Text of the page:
Cult of Carbs: Midnight French Bread

‘Twas the night before Christmas, when all through the house not a delicious carb could be found and all I wanted was a piece of bread.

Haha ok, that didn’t rhyme at all, but that’s what happened on Christmas Eve honestly. I had gone to the wholesale fish market a couple days before and had a ton of Kumamoto oysters to eat, and felt like it would just go so nicely with some buttered toast.

Quickly looked up my favorite bakeries to see none of them would be open on Christmas Day and then thought to myself, “I have like 50lbs of flour sitting around and a bunch of yeast, I could just make my own.” I called the recipe midnight french bread because I started the actual baking at midnight. Here’s what I ended up doing:

The ingredients prep I generally derrived from King Arthur Flour.


Prep 15 mins | Bake 45 mins | Total ~5hrs


  • Cast iron dutch oven
  • Sharp knife for cross-hatching



  • 1 cup cool to lukewarm water
  • 1/2 teaspoon active dry or instant yeast
  • 1 1/4 cups unbleached bread flour
  • 1/4 cup whole wheat flour


  • 1 cup lukewarm water
  • 3/4 teaspoon active dry or 1/2 teaspoon instant yeast
  • 1 tablespoon sugar
  • 3 3/4 to 4 cups unbleached bread flour
  • 1 1/2 to 2 1/4 teaspoons salt, to taste



Stir all of the starter ingredients together to make a thick, pudding-like mixture.
Cover with plastic wrap and let it rest for at least 2 hours.
For best flavor, let the starter rest longer; overnight (up to 16 hours) is best.


  1. Stir down the starter with a spoon and add the water, yeast, sugar, 3 1/4 cups (390g) of the flour, and the salt. The dough will be a loose, messy mass.
    Let it rest for 12 to 15 minutes, then stir it again; it should become more cohesive and a bit smoother.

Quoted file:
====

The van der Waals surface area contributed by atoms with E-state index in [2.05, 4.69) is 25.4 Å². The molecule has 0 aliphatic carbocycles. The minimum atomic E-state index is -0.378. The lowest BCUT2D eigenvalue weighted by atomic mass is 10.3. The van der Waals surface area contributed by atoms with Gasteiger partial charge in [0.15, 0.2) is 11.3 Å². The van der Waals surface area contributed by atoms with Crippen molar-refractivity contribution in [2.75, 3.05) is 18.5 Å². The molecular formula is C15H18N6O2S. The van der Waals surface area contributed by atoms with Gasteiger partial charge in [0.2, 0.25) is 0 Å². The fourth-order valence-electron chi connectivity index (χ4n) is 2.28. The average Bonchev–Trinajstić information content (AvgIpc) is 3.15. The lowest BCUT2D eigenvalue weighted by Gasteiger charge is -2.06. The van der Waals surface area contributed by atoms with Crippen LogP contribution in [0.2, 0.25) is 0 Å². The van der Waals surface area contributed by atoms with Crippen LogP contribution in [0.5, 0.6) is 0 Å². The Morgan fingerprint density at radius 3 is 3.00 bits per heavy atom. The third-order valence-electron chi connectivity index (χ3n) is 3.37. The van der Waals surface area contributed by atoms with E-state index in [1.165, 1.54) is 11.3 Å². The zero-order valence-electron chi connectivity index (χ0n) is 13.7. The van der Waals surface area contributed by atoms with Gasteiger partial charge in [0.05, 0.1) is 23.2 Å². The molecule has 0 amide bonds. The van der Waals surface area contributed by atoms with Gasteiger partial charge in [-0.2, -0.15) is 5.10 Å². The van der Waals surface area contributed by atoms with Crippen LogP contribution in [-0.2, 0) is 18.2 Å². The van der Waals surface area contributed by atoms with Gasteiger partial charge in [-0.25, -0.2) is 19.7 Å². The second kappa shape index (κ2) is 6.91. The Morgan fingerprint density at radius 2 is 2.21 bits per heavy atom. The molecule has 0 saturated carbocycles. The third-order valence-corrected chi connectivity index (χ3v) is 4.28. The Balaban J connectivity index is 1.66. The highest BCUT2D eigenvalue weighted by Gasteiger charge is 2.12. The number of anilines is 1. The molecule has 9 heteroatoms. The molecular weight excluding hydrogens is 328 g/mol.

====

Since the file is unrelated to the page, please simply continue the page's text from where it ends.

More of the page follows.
2. Knead the dough, adding up to an additional 3/4 cup (90g) flour (as necessary to make a soft dough), 10 to 12 minutes.
  3. Place the dough in a lightly greased bowl or plastic container, cover with lightly greased plastic wrap, and let it rise until almost doubled (depending on the weather, this could be 1 to 2 hours). You can also let the dough rise slowly in the fridge for a longer duration. If your dough has been refrigerated, allow it to come to room temperature before shaping; it’ll warm up and rise at the same time.
  4. Deflate the dough gently, but don’t knock out all the air; this will create those “holes” so important to French bread. For the large loaf (boule), form the dough into a round ball.
  5. Dust your boule with semolina- or cornmeal- and gently place the ball(s) of dough back into the bowl, seam-side down.
  6. Cover the bread gently with lightly greased plastic wrap, and let it rise until it’s puffy and about 40% to 50% larger, anywhere from 45 to 90 minutes.
  7. Preheat your oven to 450°F with the dutch oven inside. This will prevent your dutch oven from cracking by not having you put a cool cast iron into an extremely hot oven. Once your oven has reached the right temp, carefully take your dutch oven out of the oven.
  8. Slash or cross-hatch the bread with a sharp knife or lame. Dust it with a little flour. Cook for 35 mins with the lid on, then the last 10 mins remove the lid to give it that extra golden crust color.
  9. Remove the bread from the oven, and cool it on a rack. Resist the urge from breaking into a boule instantly. The bread needs to completely cook while it cools, otherwise you could end up with a doughy inside or by cutting in too early you could also risk letting all the moisture escape too quickly and then ended up with an extremely dry loaf.

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